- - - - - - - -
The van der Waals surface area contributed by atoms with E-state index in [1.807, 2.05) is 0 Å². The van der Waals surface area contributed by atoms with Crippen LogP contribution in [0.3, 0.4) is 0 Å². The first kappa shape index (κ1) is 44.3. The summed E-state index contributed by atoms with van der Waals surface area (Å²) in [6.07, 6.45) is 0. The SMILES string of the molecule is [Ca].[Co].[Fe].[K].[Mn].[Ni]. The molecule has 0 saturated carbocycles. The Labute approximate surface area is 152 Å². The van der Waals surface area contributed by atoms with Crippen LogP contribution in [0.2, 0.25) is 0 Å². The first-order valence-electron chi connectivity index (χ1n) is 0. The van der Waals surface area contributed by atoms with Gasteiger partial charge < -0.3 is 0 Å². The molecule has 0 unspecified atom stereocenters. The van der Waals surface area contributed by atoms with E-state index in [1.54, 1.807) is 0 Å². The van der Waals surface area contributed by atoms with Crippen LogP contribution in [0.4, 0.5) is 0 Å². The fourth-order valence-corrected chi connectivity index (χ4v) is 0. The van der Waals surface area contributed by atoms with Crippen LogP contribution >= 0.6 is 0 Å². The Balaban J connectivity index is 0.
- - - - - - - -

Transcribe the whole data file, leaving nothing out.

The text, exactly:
The van der Waals surface area contributed by atoms with E-state index in [1.807, 2.05) is 0 Å². The van der Waals surface area contributed by atoms with Crippen LogP contribution in [0.3, 0.4) is 0 Å². The first kappa shape index (κ1) is 44.3. The summed E-state index contributed by atoms with van der Waals surface area (Å²) in [6.07, 6.45) is 0. The SMILES string of the molecule is [Ca].[Co].[Fe].[K].[Mn].[Ni]. The molecule has 0 saturated carbocycles. The Labute approximate surface area is 152 Å². The van der Waals surface area contributed by atoms with Crippen LogP contribution in [0.2, 0.25) is 0 Å². The first-order valence-electron chi connectivity index (χ1n) is 0. The van der Waals surface area contributed by atoms with Gasteiger partial charge < -0.3 is 0 Å². The molecule has 0 unspecified atom stereocenters. The van der Waals surface area contributed by atoms with E-state index in [1.54, 1.807) is 0 Å². The van der Waals surface area contributed by atoms with Crippen LogP contribution in [0.4, 0.5) is 0 Å². The fourth-order valence-corrected chi connectivity index (χ4v) is 0. The van der Waals surface area contributed by atoms with Crippen LogP contribution >= 0.6 is 0 Å². The Balaban J connectivity index is 0.